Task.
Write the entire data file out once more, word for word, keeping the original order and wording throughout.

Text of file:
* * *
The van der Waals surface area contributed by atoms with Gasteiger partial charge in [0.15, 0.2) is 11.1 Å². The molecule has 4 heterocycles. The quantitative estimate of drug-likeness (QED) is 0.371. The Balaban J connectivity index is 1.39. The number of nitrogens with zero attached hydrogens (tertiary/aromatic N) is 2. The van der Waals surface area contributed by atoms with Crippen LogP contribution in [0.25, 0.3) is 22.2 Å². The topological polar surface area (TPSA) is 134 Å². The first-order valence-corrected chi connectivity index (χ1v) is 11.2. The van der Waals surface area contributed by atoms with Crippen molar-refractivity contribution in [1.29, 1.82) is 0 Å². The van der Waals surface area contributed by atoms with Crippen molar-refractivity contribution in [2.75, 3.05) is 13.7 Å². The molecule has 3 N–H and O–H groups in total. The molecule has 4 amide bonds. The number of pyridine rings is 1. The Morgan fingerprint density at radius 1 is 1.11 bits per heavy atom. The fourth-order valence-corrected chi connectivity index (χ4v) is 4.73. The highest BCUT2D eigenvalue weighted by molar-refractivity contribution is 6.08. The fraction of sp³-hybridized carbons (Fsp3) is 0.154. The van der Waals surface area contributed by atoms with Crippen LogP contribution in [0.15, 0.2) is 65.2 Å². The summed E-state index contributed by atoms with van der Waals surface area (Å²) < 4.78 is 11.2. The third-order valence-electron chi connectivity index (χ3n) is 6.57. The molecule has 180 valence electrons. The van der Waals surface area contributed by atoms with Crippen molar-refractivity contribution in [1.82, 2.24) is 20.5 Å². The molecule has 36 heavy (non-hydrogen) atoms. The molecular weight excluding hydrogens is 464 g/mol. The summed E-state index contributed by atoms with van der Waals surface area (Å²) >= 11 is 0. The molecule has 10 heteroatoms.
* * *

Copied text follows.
The van der Waals surface area contributed by atoms with Gasteiger partial charge in [0.15, 0.2) is 11.1 Å². The molecule has 4 heterocycles. The quantitative estimate of drug-likeness (QED) is 0.371. The Balaban J connectivity index is 1.39. The number of nitrogens with zero attached hydrogens (tertiary/aromatic N) is 2. The van der Waals surface area contributed by atoms with Crippen LogP contribution in [0.25, 0.3) is 22.2 Å². The topological polar surface area (TPSA) is 134 Å². The first-order valence-corrected chi connectivity index (χ1v) is 11.2. The van der Waals surface area contributed by atoms with Crippen molar-refractivity contribution in [1.29, 1.82) is 0 Å². The van der Waals surface area contributed by atoms with Crippen molar-refractivity contribution in [2.75, 3.05) is 13.7 Å². The molecule has 3 N–H and O–H groups in total. The molecule has 4 amide bonds. The number of pyridine rings is 1. The Morgan fingerprint density at radius 1 is 1.11 bits per heavy atom. The fourth-order valence-corrected chi connectivity index (χ4v) is 4.73. The highest BCUT2D eigenvalue weighted by molar-refractivity contribution is 6.08. The fraction of sp³-hybridized carbons (Fsp3) is 0.154. The van der Waals surface area contributed by atoms with Crippen LogP contribution in [0.15, 0.2) is 65.2 Å². The summed E-state index contributed by atoms with van der Waals surface area (Å²) < 4.78 is 11.2. The third-order valence-electron chi connectivity index (χ3n) is 6.57. The molecule has 180 valence electrons. The van der Waals surface area contributed by atoms with Crippen molar-refractivity contribution in [1.82, 2.24) is 20.5 Å². The molecule has 36 heavy (non-hydrogen) atoms. The molecular weight excluding hydrogens is 464 g/mol. The summed E-state index contributed by atoms with van der Waals surface area (Å²) >= 11 is 0. The molecule has 10 heteroatoms.